Sunday, July 06, 2014

Pills and Starships

I heard an interview with Lydia Millet, author of Pills and Starships, on NPR that sort of sparked my interest.  It's a dystopian YA novel, told over the course of 7 days.   The "tipping point" has passed and the environment is in ruins and the whole planet is dying.  Nat and her brother Sam are supposedly the last generation, because no one is having babies anymore, at least in the "First".  Nat's parents have a "contract" which means they have decided to die, and gone on a 7 day vacation where their death is managed by the "Service".  Nat's parents are in their 80s and 90s, but have the health of people in their 40s because people live longer due to vaccines and whoknowswhat.   I found that bit the most improbable - I don't know any parents who would willingly die and leave their 17 and 14-year-old children to fend for themselves in a horror landscape.  Also, say this couple doesn't have a kid until they're in the 60s/70s, in an increasingly unlivable environment where they suddenly decide, hey, let's have 2 kids?   Doesn't make sense.

This book was really disappointing to me because I'm always on the lookout for my next fave dystopian novel, YA or otherwise.  Aside from the unbelievable premise with the parents, the author simply didn't trust her readers enough to let the details unfold elegantly.  Millet spelled everything out as she went, defining her futuristic vocabulary instead of just letting her audience figure it out, laying out the schedule for the 7 days instead of letting it happen.  It felt like coddling to be held by the hand like that, and I really don't think it matters whether your reader is an adult or a teenager.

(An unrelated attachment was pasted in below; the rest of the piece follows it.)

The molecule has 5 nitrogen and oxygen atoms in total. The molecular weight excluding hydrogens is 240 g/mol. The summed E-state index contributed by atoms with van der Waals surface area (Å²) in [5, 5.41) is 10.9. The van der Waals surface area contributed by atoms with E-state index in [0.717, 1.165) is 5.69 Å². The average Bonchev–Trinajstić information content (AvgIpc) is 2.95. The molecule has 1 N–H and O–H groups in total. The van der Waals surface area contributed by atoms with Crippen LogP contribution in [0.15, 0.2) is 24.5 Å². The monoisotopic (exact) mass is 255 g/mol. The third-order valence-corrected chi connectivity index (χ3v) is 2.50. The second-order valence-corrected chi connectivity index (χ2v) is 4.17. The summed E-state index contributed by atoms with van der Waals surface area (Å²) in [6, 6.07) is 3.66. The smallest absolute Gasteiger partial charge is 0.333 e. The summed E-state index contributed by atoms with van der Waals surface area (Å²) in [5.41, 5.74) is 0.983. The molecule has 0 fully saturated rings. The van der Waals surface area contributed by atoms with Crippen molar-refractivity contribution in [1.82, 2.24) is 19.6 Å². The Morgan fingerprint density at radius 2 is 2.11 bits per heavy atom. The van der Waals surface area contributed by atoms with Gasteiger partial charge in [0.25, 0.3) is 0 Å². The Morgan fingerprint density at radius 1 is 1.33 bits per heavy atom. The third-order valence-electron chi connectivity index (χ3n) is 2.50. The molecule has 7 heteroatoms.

As you might guess from the title, there's a lot of focus on medicine, vaccines and "mood stabilizers".  Everyone takes pills to avoid depression and to achieve whatever type of mood they desire.  Nat's parents are on a heavy regimen of pills to keep them calm and tranquil as they approach their death.  It reads as a critic of the Prozac Nation, kids on ADHD medication and whatnot... More than once I found myself wondering if Millet's one of those anti-vaccine crazies.

I haven't read Millet's other work - they seem to be pretty well-received.  Let me know if you've read her stuff and enjoyed it, I would like to hear.

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